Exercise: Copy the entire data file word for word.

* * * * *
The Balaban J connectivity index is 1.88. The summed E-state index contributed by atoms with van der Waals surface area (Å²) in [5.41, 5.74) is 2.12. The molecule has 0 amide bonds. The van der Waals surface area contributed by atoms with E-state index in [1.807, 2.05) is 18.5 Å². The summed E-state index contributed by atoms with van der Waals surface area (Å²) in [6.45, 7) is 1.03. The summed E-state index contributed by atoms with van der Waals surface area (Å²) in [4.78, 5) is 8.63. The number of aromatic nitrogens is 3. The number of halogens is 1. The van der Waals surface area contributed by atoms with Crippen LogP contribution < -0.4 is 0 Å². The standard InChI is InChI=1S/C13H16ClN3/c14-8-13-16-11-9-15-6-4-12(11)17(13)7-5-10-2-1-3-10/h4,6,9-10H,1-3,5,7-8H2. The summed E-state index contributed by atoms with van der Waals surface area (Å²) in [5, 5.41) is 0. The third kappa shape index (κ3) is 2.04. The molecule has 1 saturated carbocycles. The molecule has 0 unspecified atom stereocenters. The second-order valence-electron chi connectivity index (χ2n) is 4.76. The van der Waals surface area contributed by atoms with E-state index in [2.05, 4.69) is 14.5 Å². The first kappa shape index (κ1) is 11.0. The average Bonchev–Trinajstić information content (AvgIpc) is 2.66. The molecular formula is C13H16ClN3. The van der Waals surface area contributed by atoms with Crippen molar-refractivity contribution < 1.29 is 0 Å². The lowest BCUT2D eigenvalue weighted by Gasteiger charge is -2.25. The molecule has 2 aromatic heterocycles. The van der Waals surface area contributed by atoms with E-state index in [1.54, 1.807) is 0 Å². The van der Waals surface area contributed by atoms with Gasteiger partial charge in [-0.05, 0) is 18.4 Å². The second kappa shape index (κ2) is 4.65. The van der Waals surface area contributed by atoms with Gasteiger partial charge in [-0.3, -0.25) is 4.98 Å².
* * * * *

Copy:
The Balaban J connectivity index is 1.88. The summed E-state index contributed by atoms with van der Waals surface area (Å²) in [5.41, 5.74) is 2.12. The molecule has 0 amide bonds. The van der Waals surface area contributed by atoms with E-state index in [1.807, 2.05) is 18.5 Å². The summed E-state index contributed by atoms with van der Waals surface area (Å²) in [6.45, 7) is 1.03. The summed E-state index contributed by atoms with van der Waals surface area (Å²) in [4.78, 5) is 8.63. The number of aromatic nitrogens is 3. The number of halogens is 1. The van der Waals surface area contributed by atoms with Crippen LogP contribution < -0.4 is 0 Å². The standard InChI is InChI=1S/C13H16ClN3/c14-8-13-16-11-9-15-6-4-12(11)17(13)7-5-10-2-1-3-10/h4,6,9-10H,1-3,5,7-8H2. The summed E-state index contributed by atoms with van der Waals surface area (Å²) in [5, 5.41) is 0. The third kappa shape index (κ3) is 2.04. The molecule has 1 saturated carbocycles. The molecule has 0 unspecified atom stereocenters. The second-order valence-electron chi connectivity index (χ2n) is 4.76. The van der Waals surface area contributed by atoms with E-state index in [2.05, 4.69) is 14.5 Å². The first kappa shape index (κ1) is 11.0. The average Bonchev–Trinajstić information content (AvgIpc) is 2.66. The molecular formula is C13H16ClN3. The van der Waals surface area contributed by atoms with Crippen molar-refractivity contribution < 1.29 is 0 Å². The lowest BCUT2D eigenvalue weighted by Gasteiger charge is -2.25. The molecule has 2 aromatic heterocycles. The van der Waals surface area contributed by atoms with E-state index in [1.54, 1.807) is 0 Å². The van der Waals surface area contributed by atoms with Gasteiger partial charge in [-0.05, 0) is 18.4 Å². The second kappa shape index (κ2) is 4.65. The van der Waals surface area contributed by atoms with Gasteiger partial charge in [-0.3, -0.25) is 4.98 Å².